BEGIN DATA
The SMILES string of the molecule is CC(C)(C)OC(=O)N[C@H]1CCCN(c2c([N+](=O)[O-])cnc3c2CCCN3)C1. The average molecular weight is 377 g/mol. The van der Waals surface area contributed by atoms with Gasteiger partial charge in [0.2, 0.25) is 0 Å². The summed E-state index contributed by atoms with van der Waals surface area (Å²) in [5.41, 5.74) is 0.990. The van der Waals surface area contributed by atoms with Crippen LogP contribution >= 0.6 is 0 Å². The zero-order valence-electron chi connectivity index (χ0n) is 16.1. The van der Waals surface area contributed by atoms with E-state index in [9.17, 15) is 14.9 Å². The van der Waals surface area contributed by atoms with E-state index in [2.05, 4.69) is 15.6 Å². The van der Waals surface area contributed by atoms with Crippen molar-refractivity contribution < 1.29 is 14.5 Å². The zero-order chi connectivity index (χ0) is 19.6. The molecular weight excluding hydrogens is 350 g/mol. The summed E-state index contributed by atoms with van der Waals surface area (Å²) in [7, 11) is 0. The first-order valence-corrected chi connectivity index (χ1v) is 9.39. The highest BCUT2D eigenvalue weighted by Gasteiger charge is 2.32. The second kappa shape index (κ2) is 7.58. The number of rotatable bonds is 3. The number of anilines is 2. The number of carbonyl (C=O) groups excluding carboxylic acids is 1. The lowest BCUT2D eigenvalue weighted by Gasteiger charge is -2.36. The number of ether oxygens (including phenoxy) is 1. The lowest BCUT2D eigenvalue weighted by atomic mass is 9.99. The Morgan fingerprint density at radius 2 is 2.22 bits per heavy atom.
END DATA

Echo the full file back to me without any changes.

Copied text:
The SMILES string of the molecule is CC(C)(C)OC(=O)N[C@H]1CCCN(c2c([N+](=O)[O-])cnc3c2CCCN3)C1. The average molecular weight is 377 g/mol. The van der Waals surface area contributed by atoms with Gasteiger partial charge in [0.2, 0.25) is 0 Å². The summed E-state index contributed by atoms with van der Waals surface area (Å²) in [5.41, 5.74) is 0.990. The van der Waals surface area contributed by atoms with Crippen LogP contribution >= 0.6 is 0 Å². The zero-order valence-electron chi connectivity index (χ0n) is 16.1. The van der Waals surface area contributed by atoms with E-state index in [9.17, 15) is 14.9 Å². The van der Waals surface area contributed by atoms with E-state index in [2.05, 4.69) is 15.6 Å². The van der Waals surface area contributed by atoms with Crippen molar-refractivity contribution < 1.29 is 14.5 Å². The zero-order chi connectivity index (χ0) is 19.6. The molecular weight excluding hydrogens is 350 g/mol. The summed E-state index contributed by atoms with van der Waals surface area (Å²) in [7, 11) is 0. The first-order valence-corrected chi connectivity index (χ1v) is 9.39. The highest BCUT2D eigenvalue weighted by Gasteiger charge is 2.32. The second kappa shape index (κ2) is 7.58. The number of rotatable bonds is 3. The number of anilines is 2. The number of carbonyl (C=O) groups excluding carboxylic acids is 1. The lowest BCUT2D eigenvalue weighted by Gasteiger charge is -2.36. The number of ether oxygens (including phenoxy) is 1. The lowest BCUT2D eigenvalue weighted by atomic mass is 9.99. The Morgan fingerprint density at radius 2 is 2.22 bits per heavy atom.